I had an epiphany a few days ago while riding my bike along the Back Bay near my home in Newport Beach, California. It’s about a 45 minute ride and serves as my workout four or five days a week.
Forty-five minutes alone on a bike. You know what that means: Lots of time for my mind to wander into Thoughtlandia.
Traveling to Thoughtlandia
As someone who has traveled the spiritual path these past ten years, I am well-aware that Thoughtlandia is NOT where I want to be. My regular meditation and mindfulness practices train me to live in the present moment as much as possible. But that’s hard to do when you’re alone on a bike, even with the beautiful scenery surrounding me.
After several years and thousands of miles on my bike, I have noticed thousands of times that my attention has drifted into thought, just as I would in a meditation session. So I say to myself, “Okay, yet again, you’re off in thought. Let’s look around at what’s in front of you…in this moment. Beautiful, blue sky, sun shimmering on the water, ducks swimming around in the bay…”
But most of the time the preeminent feelings inside me are frustration and exasperation. My inner dialog is, “Come on, man. You’ve been meditating regularly for eight years, practicing mindfulness in your daily life and you STILL drift off so easily on these rides? Get with the program!”
A golden opportunity
Well, a few days ago when this happened it occurred to me that this riding dilemma presented a golden opportunity. And it has to do with the nature of spiritual growth/awakening.
This growth doesn’t happen overnight. More important, most of it doesn’t occur with noticeable milestones.
I’ll illustrate with an example of the opposite. Let’s say you take three putting lessons from your local golf pro over a few weeks. And he has you practice a bunch of putting drills in between lessons. After a few weeks you play eighteen holes, putt amazingly well and shave a few strokes off your score. That’s an example of practice and work resulting in noticeable progress.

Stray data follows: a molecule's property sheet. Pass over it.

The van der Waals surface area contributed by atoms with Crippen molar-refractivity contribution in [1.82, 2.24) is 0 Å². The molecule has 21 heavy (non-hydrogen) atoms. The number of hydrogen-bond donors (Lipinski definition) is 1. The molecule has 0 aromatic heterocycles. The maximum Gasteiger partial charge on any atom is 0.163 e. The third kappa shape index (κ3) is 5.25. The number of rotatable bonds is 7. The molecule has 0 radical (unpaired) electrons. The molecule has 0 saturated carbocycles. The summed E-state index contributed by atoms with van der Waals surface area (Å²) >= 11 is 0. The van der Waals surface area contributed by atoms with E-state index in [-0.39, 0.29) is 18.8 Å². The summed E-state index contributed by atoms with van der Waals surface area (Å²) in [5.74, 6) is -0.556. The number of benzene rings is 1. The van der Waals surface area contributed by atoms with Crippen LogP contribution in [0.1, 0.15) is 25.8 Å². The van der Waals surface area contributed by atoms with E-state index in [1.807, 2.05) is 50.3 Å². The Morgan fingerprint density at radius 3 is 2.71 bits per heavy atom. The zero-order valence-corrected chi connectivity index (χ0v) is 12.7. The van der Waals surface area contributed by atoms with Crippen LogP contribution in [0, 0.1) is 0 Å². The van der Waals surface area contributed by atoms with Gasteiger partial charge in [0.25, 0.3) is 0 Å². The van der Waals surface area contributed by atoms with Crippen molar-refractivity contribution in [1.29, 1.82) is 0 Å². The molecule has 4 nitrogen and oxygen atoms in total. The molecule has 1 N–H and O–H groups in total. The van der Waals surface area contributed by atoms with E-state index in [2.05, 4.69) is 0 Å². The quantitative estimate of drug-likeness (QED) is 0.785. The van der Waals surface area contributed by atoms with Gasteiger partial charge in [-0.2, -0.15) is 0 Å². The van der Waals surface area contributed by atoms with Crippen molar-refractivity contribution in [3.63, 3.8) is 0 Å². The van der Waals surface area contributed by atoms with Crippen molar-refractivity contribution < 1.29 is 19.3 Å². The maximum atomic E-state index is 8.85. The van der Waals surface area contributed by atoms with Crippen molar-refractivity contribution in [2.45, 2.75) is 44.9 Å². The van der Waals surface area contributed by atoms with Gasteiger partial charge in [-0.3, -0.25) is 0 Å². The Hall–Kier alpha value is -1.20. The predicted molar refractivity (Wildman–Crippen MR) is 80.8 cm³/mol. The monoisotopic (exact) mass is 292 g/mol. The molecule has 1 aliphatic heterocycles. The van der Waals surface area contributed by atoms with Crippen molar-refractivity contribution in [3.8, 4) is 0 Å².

Spiritual growth is subtle
Well, most spiritual growth isn’t like that. It’s subtle. You just sort of notice at various points that you feel calmer. More centered. But for most of us, that progress doesn’t come with hit-you-over-the-head, wow moments.
So what does that have to do with my Back Bay bike ride? My epiphany was that I need to accept that my growth has happened, and will continue to happen, in a very gradual, subtle way. My mind is still going to wander on my rides. But as time goes on it will wander less.
Just keep practicing
All I need to do…all any of us needs to do, is continue practicing. Every day. Do your meditation. And during your daily life, notice when you’re drifting away from your center and bring yourself back.
If you keep doing that, day after day, month after month, year after year, the growth will come. Slowly but surely, gradually, you will become calmer, more present and more compassionate.
Patience is all
So bringing this all the way back to the profoundly valuable lesson I learned pedaling away a few days ago: We can all travel this spiritual path more swiftly if we exercise patience.
It hit me like a ton of bricks on my bike that if I’m just more patient with my growth, those feelings of frustration when I drift into thought will evaporate. As they did on that ride.
So if you get frustrated in your meditation, or if you get frustrated when you blow your stack with your teenage daughter because she stepped on your last nerve, or if you get frustrated because you just drifted into thought for the tenth time on your 45 minute bike ride, just say to yourself: “That’s okay. I’m on this path. I’m doing the work. And I’m just going to be patient with myself.”
The great thing is, if you do become more patient with yourself, you’ll speed yourself along the path. Because getting frustrated, whether in meditation or mindfulness practices, only slows our progress down.
So that’s it. Do the daily work. Chop the wood and carry the water, as Ram Dass called it. Don’t let any mind-wandering or unconscious behavior throw you off track.
And be patient.